“Mr. Trump requests that the Court consider the conduct and statements of Plaintiff and her counsel, and the benefits they have received from maintaining a dispute against Mr. Trump, and enter a sanctions award of an amount equal to or greater than the fee award”
Stephanie Clifford, better known as Stormy Daniels, sued Donald Trump for defamation over Trump’s assertion that Daniels’ lied about supposed threats against her. She is represented in the case by Democrat presidential hopeful Michael Avenatti.
Those alleged threats were covered by us on April 17, 2018, Internet Works Feverishly to Identify Sketch of Stormy Daniel’s Alleged Threatener After Her Attorney Posts Reward Offer:
Stormy Daniels the (former?) porn star who claims Trump paid her $130,000 to keep quiet about their affair now claims she was threatened in 2011.
Daniels claims the “well dressed” man approached her in a parking lot and told her to “Leave Mr. Trump alone.”
Trump called the claim a “total con job”:
The tweet to which Trump was responded pointed out that the sketch of the alleged perp looked like Danielsex husband:
Some people (like us, jokingly) speculated it looked like Avenatti:
The Court threw out the lawsuit, finding Trump’s commentary was protected by the First Amendment.
It’s important that Trump moved to dismiss, and the court granted dismissal, under the Texas Anti-SLAPP [Strategic Lawsuit Against Public Participation] Statute because that is where Daniels resided, even though the case was in California and Trump is a New Yorker. The court reasoned:
Under New York’s choice-of-law principles, the law of the situs of the injury generally applies to a tort lawsuit involving diverse parties. See Stoyanovskiy v. Amerada Hess Corp., 286 A.D.2d 727, 728 (2001). However, in this day and age, with the publication of statements in online fora, the tort of defamation often involves a plaintiff injured in several jurisdictions. For multistate defamation actions, where the situs of the injury may be in multiple jurisdictions, “New York applies the law of the state with the most significant interest in litigation,” which generally is the state where a plaintiff is domiciled. See Lee v. Bankers Trust Co., 166 F.3d 540, 545 (2d. Cir. 1999). Plaintiff alleges in the Complaint that Ms. Clifford is a “resident of the State of Texas,” (Compl. ¶ 1), and conceded during argument on September 24, 2018 that Ms. Clifford is domiciled in Texas. (See Transcript of Proceedings at 11: 7.) Therefore, this Court applies Texas law to Plaintiff’s allegations of defamation and Defendant’s Special Motion To Dismiss/Strike. [footnote omitted]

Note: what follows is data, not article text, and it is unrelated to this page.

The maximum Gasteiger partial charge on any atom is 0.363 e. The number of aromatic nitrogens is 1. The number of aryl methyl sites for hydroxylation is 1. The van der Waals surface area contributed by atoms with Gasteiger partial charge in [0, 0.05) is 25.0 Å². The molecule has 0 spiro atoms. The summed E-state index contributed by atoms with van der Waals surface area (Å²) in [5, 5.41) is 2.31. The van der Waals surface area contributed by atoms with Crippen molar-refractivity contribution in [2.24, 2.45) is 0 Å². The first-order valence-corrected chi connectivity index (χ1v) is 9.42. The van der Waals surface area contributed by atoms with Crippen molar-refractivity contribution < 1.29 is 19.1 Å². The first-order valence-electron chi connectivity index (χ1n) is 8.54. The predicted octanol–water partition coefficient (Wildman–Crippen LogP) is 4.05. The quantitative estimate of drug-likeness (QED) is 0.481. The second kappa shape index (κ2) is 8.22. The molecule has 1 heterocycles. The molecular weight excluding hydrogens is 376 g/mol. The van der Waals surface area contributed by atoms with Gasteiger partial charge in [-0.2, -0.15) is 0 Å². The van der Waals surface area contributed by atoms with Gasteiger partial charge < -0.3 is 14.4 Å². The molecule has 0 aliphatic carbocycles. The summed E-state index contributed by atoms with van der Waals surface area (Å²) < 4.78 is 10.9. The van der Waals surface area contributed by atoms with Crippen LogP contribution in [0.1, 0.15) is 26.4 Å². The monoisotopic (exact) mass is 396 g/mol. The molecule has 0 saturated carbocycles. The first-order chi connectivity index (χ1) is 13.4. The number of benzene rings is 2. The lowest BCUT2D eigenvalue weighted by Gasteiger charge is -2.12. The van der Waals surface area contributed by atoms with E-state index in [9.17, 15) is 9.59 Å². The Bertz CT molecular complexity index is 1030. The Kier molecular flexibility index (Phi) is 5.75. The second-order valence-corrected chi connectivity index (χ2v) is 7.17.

So when the court threw out the lawsuit, it did so under the Anti-SLAPP statute, which grants the successful defendant attorney’s fees, subject to a submission of proof:
Having granted the Special Motion and denied Plaintiff leave to amend, the Court finally holds that Defendant is entitled to attorney’s fees. Texas law is unambiguous that “the TCPA requires anaward of ‘reasonable attorney’s fees’ to the successful movant.” Sullivan v. Abraham, 488 S.W.3d 294, 299 (Tex. 2016). “A ‘reasonable’ attorney’s fee ‘is one that is not excessive or extreme, but rather moderate or fair.'” Id. (quoting Garcia v. Gomez, 319 S.W.3d 638, 642 (Tex.2010)).
Trump just submitted his motion for attorney’s fees. (h/t Brad Heath Twitter)
Trump makes is repeated reference to how Daniels and Avenatti exploited the case:
Defendant Donald J. Trump (“Mr. Trump”) hereby moves for reimbursement of his attorneys’ fees, and for monetary sanctions, after prevailing on his Motion to Dismiss/Strike Plaintiff’s defamation claim (the “Motion to Strike”), and obtaining a complete dismissal of this action with prejudice. Mr. Trump seeks reimbursement of fees in the amount of $341,559.50 plus any additional fees incurred in connection with preparing a Reply and attending a hearing on this Motion. A detailed breakdown of these fees is attached as Exhibit A to the concurrently filed declaration of Charles J. Harder. These fees were necessary and reasonable for the reasons discussed herein.
* * *